• The Thompson House in Setauket was built in 1709 and is a fine example of a five-room saltbox farmhouse.   The original owner was Samuel Thompson (1668-1749) and it served as the residence of five generations of Thompsons until the year 1887. It is now maintained by the Ward Melville Heritage Organization.
  • Deep Hollow Ranch in Montauk has a unique claim to fame. It is said to be ‘the birthplace of the American cowboy’ after being founded as a cattle ranch in 1658. It has been operating continuously ever since and now offers horseback riding and hay rides.
  • In the Town of Huntington, make an appointment to see The Arsenal, on Main Street and Park Avenue where Job Sammis, a local weaver, hid stores of gunpowder in his attic prior to and during the onset of the British occupation of Long Island.
  • The Foster-Meeker House, c. 1740 has an extensive, intact framing system and is said to be the oldest surviving building in Westhampton Beach (formerly Ketchaponack, meaning “a place where large roots grow”). Ketchaponack was initially settled in the 1730s. It is currently being restored.

Manor Houses

When New York colonies came under British rule, there was an effort to move away from the democratic forms of government and land rules that the original settlers established, and move instead toward allowing a class of ‘landed gentry.’ This privilege was granted to a couple dozen wealthy families who were permitted large grants of land with the ability to establish a manorial lordship, meaning they could collect taxes, and be exempt from the authority of the local town governments.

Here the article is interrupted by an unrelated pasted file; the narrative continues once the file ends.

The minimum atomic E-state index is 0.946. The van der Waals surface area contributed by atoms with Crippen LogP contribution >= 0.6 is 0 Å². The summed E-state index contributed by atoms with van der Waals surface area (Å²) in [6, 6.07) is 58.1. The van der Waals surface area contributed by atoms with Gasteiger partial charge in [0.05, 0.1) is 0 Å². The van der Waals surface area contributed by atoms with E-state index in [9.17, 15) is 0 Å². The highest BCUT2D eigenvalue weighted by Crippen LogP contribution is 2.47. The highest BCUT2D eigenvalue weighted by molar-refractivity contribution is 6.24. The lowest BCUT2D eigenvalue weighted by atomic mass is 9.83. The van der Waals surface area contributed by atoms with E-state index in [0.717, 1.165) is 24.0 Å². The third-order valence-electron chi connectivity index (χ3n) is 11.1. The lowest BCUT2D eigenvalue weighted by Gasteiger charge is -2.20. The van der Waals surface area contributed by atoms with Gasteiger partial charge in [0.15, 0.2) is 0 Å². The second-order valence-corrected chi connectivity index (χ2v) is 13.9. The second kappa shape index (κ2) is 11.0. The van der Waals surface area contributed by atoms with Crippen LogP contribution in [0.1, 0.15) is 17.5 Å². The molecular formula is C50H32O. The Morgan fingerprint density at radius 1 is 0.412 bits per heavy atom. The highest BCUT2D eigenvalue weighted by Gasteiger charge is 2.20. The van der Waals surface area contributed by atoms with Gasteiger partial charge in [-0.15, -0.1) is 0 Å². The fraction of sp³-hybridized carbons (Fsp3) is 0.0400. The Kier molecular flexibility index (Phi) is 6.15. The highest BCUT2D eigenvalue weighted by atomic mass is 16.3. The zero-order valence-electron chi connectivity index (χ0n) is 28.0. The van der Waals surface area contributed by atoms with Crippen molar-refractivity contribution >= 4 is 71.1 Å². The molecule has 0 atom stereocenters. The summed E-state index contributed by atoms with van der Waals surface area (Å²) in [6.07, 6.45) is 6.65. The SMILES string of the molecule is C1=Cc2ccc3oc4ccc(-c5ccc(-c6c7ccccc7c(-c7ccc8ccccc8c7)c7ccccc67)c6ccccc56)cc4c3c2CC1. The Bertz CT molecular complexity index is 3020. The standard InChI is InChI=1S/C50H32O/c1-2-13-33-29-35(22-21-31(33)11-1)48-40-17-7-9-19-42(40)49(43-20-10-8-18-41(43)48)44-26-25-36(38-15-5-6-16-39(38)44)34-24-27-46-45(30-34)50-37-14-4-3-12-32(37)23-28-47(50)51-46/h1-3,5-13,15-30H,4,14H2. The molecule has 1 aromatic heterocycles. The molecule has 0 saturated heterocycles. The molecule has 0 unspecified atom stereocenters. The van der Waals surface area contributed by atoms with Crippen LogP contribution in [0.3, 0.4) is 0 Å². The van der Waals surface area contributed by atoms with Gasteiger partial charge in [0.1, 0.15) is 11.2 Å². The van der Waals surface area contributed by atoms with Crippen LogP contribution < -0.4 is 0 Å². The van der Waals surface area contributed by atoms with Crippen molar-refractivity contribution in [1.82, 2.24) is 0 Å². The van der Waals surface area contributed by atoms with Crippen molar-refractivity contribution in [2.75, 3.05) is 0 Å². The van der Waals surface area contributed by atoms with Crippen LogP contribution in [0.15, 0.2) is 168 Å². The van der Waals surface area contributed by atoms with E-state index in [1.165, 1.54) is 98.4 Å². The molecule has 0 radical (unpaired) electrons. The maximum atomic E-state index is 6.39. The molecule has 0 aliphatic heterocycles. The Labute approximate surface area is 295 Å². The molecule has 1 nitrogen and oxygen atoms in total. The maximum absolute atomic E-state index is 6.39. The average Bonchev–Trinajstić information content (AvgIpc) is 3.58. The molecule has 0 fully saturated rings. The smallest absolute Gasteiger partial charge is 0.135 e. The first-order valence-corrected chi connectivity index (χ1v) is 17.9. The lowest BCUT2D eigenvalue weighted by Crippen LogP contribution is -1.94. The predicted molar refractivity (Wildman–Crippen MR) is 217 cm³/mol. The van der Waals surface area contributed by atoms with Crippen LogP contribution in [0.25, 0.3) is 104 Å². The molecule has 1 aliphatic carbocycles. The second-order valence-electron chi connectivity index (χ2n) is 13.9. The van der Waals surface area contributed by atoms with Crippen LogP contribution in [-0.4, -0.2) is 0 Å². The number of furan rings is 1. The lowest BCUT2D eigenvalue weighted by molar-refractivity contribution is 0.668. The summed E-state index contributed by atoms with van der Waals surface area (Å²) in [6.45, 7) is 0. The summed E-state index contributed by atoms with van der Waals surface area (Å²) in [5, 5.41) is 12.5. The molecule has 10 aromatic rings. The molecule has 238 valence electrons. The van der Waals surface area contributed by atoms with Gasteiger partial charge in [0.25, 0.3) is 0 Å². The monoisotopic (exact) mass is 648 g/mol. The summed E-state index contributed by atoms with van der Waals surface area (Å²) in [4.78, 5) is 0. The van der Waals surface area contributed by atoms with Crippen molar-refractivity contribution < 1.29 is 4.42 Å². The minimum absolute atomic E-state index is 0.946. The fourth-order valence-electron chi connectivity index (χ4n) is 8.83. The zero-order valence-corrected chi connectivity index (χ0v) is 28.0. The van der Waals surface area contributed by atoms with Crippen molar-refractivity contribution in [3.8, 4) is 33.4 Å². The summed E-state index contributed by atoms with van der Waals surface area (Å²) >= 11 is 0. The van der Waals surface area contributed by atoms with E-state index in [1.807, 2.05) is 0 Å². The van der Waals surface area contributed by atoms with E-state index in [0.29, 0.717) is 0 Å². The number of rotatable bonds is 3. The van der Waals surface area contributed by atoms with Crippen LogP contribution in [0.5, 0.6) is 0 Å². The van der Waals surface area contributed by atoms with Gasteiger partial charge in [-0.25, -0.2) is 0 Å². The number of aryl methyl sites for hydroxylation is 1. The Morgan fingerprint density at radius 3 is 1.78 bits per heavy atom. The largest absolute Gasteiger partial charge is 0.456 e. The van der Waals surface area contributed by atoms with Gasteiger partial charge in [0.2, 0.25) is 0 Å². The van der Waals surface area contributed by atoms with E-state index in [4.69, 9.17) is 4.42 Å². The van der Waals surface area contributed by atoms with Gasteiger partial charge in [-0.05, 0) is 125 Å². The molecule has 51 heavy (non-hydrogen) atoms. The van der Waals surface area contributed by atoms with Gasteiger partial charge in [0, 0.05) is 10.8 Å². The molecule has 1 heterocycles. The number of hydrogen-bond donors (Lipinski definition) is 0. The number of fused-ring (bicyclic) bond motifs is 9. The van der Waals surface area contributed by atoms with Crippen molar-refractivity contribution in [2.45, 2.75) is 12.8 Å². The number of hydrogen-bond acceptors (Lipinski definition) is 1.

Apparently this didn’t work very well, because many of the settlers went to surrounding areas where they could be owners of their own land, instead of manorial tenants. And after the Revolutionary War, the privileges of these Long Island manorswere largely revoked.

Some of the historic Long Island manors open to the public (some by appointment or during special hours only) include:

  • The Manor of St. George on Neighborhood Road and William Floyd Parkway, Shirley initially encompassed most of what is now Brookhaven. It was granted to Colonial W.E. (Tangier) Smith in 1693. The estate contains Colonial-era documents, furniture and portraits. It also served as the site of a small British fort during the Revolutionary War, which was destroyed by Major Benjamin Tallmadge and his dismounted dragoons when they attacked Fort St. George in 1780 and returned to Connecticut with the captured British soldiers. The Manor house was rebuilt after the war.
  • The original house at Sylvester Manor in Shelter Island was built in 1652. It served as a plantation built by four sugar planters and as a home for Nathaniel and Grizzell Sylvester and their 11 children. In 1737 Brinley Sylvester built a new residence in the Georgian period of architecture. The house was modified several more times over the years. The 243 acre Sylvester Manor Farm now serves as an historic plantation and nonprofit educational farm and includes the manor house, farm, windmill, burial ground and archeological sites.
  • Sagtikos Manor in Bay Shore was first built in 1697 by Stephanus Van Cortland with additions added on in 1772 and 1902. It is on the National Register of Historic Places. British forces occupied the Manor briefly during the Revolutionary War, and President George Washington stayed here during his tour of Long Island in 1790. The 42 room Manor has a collection of period rooms furnished by the Thompson-Gardiner family. This 10 acre estate includes a family cemetery, carriage house, buttery and walled garden. The estate was purchased by Suffolk County and is supported by the Sagtikos Manor Historical Society.